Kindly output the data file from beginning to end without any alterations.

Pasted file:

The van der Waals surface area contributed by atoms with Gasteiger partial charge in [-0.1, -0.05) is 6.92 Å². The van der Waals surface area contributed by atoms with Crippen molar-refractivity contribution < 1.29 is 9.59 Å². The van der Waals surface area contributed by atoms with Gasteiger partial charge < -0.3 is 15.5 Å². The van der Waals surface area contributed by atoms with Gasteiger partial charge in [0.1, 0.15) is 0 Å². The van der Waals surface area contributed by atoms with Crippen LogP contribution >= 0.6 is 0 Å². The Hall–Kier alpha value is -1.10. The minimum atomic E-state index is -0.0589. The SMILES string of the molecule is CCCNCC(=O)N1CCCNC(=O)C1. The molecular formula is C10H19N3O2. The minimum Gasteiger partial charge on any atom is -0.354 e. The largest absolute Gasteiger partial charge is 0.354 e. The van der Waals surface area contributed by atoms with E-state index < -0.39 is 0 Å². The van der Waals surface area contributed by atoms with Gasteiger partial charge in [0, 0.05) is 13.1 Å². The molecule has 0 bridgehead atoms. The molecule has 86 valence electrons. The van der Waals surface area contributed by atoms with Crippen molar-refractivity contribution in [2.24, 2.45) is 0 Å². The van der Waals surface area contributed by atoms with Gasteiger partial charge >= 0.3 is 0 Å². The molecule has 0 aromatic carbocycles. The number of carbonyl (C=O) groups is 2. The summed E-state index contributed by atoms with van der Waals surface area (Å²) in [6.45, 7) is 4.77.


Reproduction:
The van der Waals surface area contributed by atoms with Gasteiger partial charge in [-0.1, -0.05) is 6.92 Å². The van der Waals surface area contributed by atoms with Crippen molar-refractivity contribution < 1.29 is 9.59 Å². The van der Waals surface area contributed by atoms with Gasteiger partial charge < -0.3 is 15.5 Å². The van der Waals surface area contributed by atoms with Gasteiger partial charge in [0.1, 0.15) is 0 Å². The van der Waals surface area contributed by atoms with Crippen LogP contribution >= 0.6 is 0 Å². The Hall–Kier alpha value is -1.10. The minimum atomic E-state index is -0.0589. The SMILES string of the molecule is CCCNCC(=O)N1CCCNC(=O)C1. The molecular formula is C10H19N3O2. The minimum Gasteiger partial charge on any atom is -0.354 e. The largest absolute Gasteiger partial charge is 0.354 e. The van der Waals surface area contributed by atoms with E-state index < -0.39 is 0 Å². The van der Waals surface area contributed by atoms with Gasteiger partial charge in [0, 0.05) is 13.1 Å². The molecule has 0 bridgehead atoms. The molecule has 86 valence electrons. The van der Waals surface area contributed by atoms with Crippen molar-refractivity contribution in [2.24, 2.45) is 0 Å². The van der Waals surface area contributed by atoms with Gasteiger partial charge >= 0.3 is 0 Å². The molecule has 0 aromatic carbocycles. The number of carbonyl (C=O) groups is 2. The summed E-state index contributed by atoms with van der Waals surface area (Å²) in [6.45, 7) is 4.77.